Standard Union (Brooklyn, NY) 11/17/1928

Louise and Iger resided with her parents in Brooklyn at 2244 East 14th Street, as recorded in the 1930 census, which spelled the surname as Eiger. He was a cartoonist in advertising, and she was unemployed.

In 1936 Iger edited the comics magazine Wow, What a Magazine!. It lasted four issues but one of the contributors was Will Eisner who would become Iger’s partner in an art studio. According to Who’s Who of American Comic Books 1928–1999, the Eisner and Iger Studio was also known as Syndicated Features Corporation [but that's been pretty well proven untrue -- Allan]. When the partnership ended in 1939, each of them formed a studio under his own name.

American Newspaper Comics said Iger’s comic strip output included Bobby (1938), Pee Wee (1938 to 1939), and Uncle Otto (1938; written by Iger and drawn by Will Eisner as Carl Heck). Iger may have drawn Little Buddy which ran from March 4 1935 into 1939.

Magazine cartoonist Iger lived alone at 310 East 44th Street, Manhattan, in the 1940 census enumeration. According to, Iger had been “embroiled in a divorce.” The census said his highest level of education was the eighth grade, and, in 1939, he worked 52 weeks and earned five-thousand dollars.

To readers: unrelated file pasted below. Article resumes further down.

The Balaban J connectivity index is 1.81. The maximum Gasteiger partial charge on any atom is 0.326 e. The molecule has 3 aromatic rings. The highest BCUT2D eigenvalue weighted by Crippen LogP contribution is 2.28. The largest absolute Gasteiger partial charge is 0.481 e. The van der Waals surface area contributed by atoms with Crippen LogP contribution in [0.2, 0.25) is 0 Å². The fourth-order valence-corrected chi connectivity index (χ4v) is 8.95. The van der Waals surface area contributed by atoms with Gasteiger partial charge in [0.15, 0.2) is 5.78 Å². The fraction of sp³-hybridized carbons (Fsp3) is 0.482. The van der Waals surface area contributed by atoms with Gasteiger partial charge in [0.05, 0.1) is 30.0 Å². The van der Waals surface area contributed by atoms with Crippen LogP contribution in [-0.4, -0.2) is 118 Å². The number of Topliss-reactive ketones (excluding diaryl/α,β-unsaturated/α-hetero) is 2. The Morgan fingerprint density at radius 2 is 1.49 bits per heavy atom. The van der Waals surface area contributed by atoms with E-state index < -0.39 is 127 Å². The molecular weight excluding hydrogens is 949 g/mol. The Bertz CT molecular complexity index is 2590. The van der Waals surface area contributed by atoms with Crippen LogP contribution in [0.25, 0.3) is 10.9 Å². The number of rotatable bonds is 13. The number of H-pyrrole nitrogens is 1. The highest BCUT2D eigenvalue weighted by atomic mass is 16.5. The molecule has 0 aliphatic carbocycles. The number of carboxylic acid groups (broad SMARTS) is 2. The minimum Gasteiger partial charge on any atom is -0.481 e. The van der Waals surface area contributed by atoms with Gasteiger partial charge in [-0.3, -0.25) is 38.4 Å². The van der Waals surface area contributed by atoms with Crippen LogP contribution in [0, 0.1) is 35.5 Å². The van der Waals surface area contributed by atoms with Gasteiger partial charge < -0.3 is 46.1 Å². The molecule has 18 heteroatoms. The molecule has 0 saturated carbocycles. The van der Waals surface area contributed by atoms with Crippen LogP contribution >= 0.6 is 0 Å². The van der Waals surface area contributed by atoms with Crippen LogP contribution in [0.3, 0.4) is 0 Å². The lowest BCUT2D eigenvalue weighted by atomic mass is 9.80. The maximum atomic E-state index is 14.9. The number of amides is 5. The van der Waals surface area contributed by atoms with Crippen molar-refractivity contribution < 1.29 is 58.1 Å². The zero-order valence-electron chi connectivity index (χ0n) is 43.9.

The New York Times, August 13, 1942, said Iger moved to 246 East 46th Street in Manhattan. 

Action Play-Books was a publishing imprint owned by Iger. The first book appeared in 1937, then seven years later, twelve books followed.

Treasure Book of Puzzles (1937) by Emery I. Gondor
Indian Legends by Ruth A. Roche, illustrated by David B. Icove
Bobby’s Diary by Ruth A. Roche, illustrated by David B. Icove
Adventures of Peter Pupp by Ruth A. Roche, illustrated by David B. Icove
Pee Wee and the Sneezing Elephant by Ruth A. Roche, illustrated by David B. Icove (the original art is here)
Snowy, the Traveling Snowman by Ruth Burman, illustrated by Elsa Garratt
The Grasshopper Man by Erwin Scharf
Happy-Go-Lucky by Marjorie Romyns
The Big, Big Zoo by Lester Kohs
Joey Jeep by George Arthur Hornby, illustrated by Bertram Goodman
Rumpy by Novo and Stuart, illustrators
The ABC’s in Rhyme by Ruth A. Roche, illustrated by David B. Icove
Chimpsey  at Play by Ruth A. Roche, illustrated by Dic Loscalzo